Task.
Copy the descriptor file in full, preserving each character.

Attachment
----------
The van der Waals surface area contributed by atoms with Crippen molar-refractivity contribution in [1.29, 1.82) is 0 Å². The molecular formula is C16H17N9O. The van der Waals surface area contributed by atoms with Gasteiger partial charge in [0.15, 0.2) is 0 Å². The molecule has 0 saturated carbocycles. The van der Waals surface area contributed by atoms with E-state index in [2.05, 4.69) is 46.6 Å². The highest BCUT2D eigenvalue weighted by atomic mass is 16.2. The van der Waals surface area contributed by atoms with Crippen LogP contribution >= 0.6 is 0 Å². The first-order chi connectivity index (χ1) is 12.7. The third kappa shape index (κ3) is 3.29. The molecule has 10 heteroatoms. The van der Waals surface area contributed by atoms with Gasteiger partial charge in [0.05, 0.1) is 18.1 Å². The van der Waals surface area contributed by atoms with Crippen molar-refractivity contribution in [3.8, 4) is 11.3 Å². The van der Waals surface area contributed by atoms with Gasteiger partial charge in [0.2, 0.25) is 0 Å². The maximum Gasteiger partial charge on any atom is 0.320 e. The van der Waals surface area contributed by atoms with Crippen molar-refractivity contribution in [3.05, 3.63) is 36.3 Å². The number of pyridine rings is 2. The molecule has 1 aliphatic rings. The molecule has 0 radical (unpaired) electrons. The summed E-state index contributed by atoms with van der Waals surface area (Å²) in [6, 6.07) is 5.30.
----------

The van der Waals surface area contributed by atoms with Crippen molar-refractivity contribution in [1.29, 1.82) is 0 Å². The molecular formula is C16H17N9O. The van der Waals surface area contributed by atoms with Gasteiger partial charge in [0.15, 0.2) is 0 Å². The molecule has 0 saturated carbocycles. The van der Waals surface area contributed by atoms with E-state index in [2.05, 4.69) is 46.6 Å². The highest BCUT2D eigenvalue weighted by atomic mass is 16.2. The van der Waals surface area contributed by atoms with Crippen LogP contribution >= 0.6 is 0 Å². The first-order chi connectivity index (χ1) is 12.7. The third kappa shape index (κ3) is 3.29. The molecule has 10 heteroatoms. The van der Waals surface area contributed by atoms with Gasteiger partial charge in [0.05, 0.1) is 18.1 Å². The van der Waals surface area contributed by atoms with Crippen molar-refractivity contribution in [3.8, 4) is 11.3 Å². The van der Waals surface area contributed by atoms with Gasteiger partial charge in [0.2, 0.25) is 0 Å². The maximum Gasteiger partial charge on any atom is 0.320 e. The van der Waals surface area contributed by atoms with Crippen molar-refractivity contribution in [3.05, 3.63) is 36.3 Å². The number of pyridine rings is 2. The molecule has 1 aliphatic rings. The molecule has 0 radical (unpaired) electrons. The summed E-state index contributed by atoms with van der Waals surface area (Å²) in [6, 6.07) is 5.30.